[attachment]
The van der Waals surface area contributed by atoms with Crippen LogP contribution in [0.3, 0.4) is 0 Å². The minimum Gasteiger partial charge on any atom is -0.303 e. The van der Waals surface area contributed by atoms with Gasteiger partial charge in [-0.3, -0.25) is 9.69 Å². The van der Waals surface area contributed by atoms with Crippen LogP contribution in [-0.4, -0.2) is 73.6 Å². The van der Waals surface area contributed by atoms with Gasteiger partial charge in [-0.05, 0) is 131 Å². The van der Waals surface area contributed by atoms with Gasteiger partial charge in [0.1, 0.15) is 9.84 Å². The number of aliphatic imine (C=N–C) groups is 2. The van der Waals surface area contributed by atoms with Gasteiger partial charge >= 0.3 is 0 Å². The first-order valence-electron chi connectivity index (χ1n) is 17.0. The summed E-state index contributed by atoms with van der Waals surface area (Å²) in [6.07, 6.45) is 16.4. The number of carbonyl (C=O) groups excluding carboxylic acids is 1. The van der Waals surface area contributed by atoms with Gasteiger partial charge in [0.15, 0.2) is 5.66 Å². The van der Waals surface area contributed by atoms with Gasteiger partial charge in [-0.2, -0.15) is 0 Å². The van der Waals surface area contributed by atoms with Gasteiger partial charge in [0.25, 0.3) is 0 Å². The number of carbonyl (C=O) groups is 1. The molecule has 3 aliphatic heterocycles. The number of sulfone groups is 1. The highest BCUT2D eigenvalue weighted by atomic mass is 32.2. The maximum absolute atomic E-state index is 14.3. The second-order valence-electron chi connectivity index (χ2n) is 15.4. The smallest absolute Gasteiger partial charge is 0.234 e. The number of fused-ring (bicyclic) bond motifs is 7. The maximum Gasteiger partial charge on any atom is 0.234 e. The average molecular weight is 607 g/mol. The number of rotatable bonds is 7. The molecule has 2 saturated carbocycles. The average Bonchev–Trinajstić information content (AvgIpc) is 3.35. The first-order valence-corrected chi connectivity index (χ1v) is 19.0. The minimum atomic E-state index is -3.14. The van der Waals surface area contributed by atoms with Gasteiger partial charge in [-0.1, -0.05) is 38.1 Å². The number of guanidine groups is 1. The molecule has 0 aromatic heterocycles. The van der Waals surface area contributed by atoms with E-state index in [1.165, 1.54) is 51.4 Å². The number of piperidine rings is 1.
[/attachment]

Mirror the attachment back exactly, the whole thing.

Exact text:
The van der Waals surface area contributed by atoms with Crippen LogP contribution in [0.3, 0.4) is 0 Å². The minimum Gasteiger partial charge on any atom is -0.303 e. The van der Waals surface area contributed by atoms with Gasteiger partial charge in [-0.3, -0.25) is 9.69 Å². The van der Waals surface area contributed by atoms with Crippen LogP contribution in [-0.4, -0.2) is 73.6 Å². The van der Waals surface area contributed by atoms with Gasteiger partial charge in [-0.05, 0) is 131 Å². The van der Waals surface area contributed by atoms with Gasteiger partial charge in [0.1, 0.15) is 9.84 Å². The number of aliphatic imine (C=N–C) groups is 2. The van der Waals surface area contributed by atoms with Gasteiger partial charge >= 0.3 is 0 Å². The first-order valence-electron chi connectivity index (χ1n) is 17.0. The summed E-state index contributed by atoms with van der Waals surface area (Å²) in [6.07, 6.45) is 16.4. The number of carbonyl (C=O) groups excluding carboxylic acids is 1. The van der Waals surface area contributed by atoms with Gasteiger partial charge in [0.15, 0.2) is 5.66 Å². The van der Waals surface area contributed by atoms with Gasteiger partial charge in [-0.2, -0.15) is 0 Å². The van der Waals surface area contributed by atoms with Gasteiger partial charge in [0.25, 0.3) is 0 Å². The number of carbonyl (C=O) groups is 1. The molecule has 3 aliphatic heterocycles. The number of sulfone groups is 1. The highest BCUT2D eigenvalue weighted by atomic mass is 32.2. The maximum absolute atomic E-state index is 14.3. The second-order valence-electron chi connectivity index (χ2n) is 15.4. The smallest absolute Gasteiger partial charge is 0.234 e. The number of fused-ring (bicyclic) bond motifs is 7. The maximum Gasteiger partial charge on any atom is 0.234 e. The average molecular weight is 607 g/mol. The number of rotatable bonds is 7. The molecule has 2 saturated carbocycles. The average Bonchev–Trinajstić information content (AvgIpc) is 3.35. The first-order valence-corrected chi connectivity index (χ1v) is 19.0. The minimum atomic E-state index is -3.14. The van der Waals surface area contributed by atoms with Gasteiger partial charge in [-0.1, -0.05) is 38.1 Å². The number of guanidine groups is 1. The molecule has 0 aromatic heterocycles. The van der Waals surface area contributed by atoms with E-state index in [1.165, 1.54) is 51.4 Å². The number of piperidine rings is 1.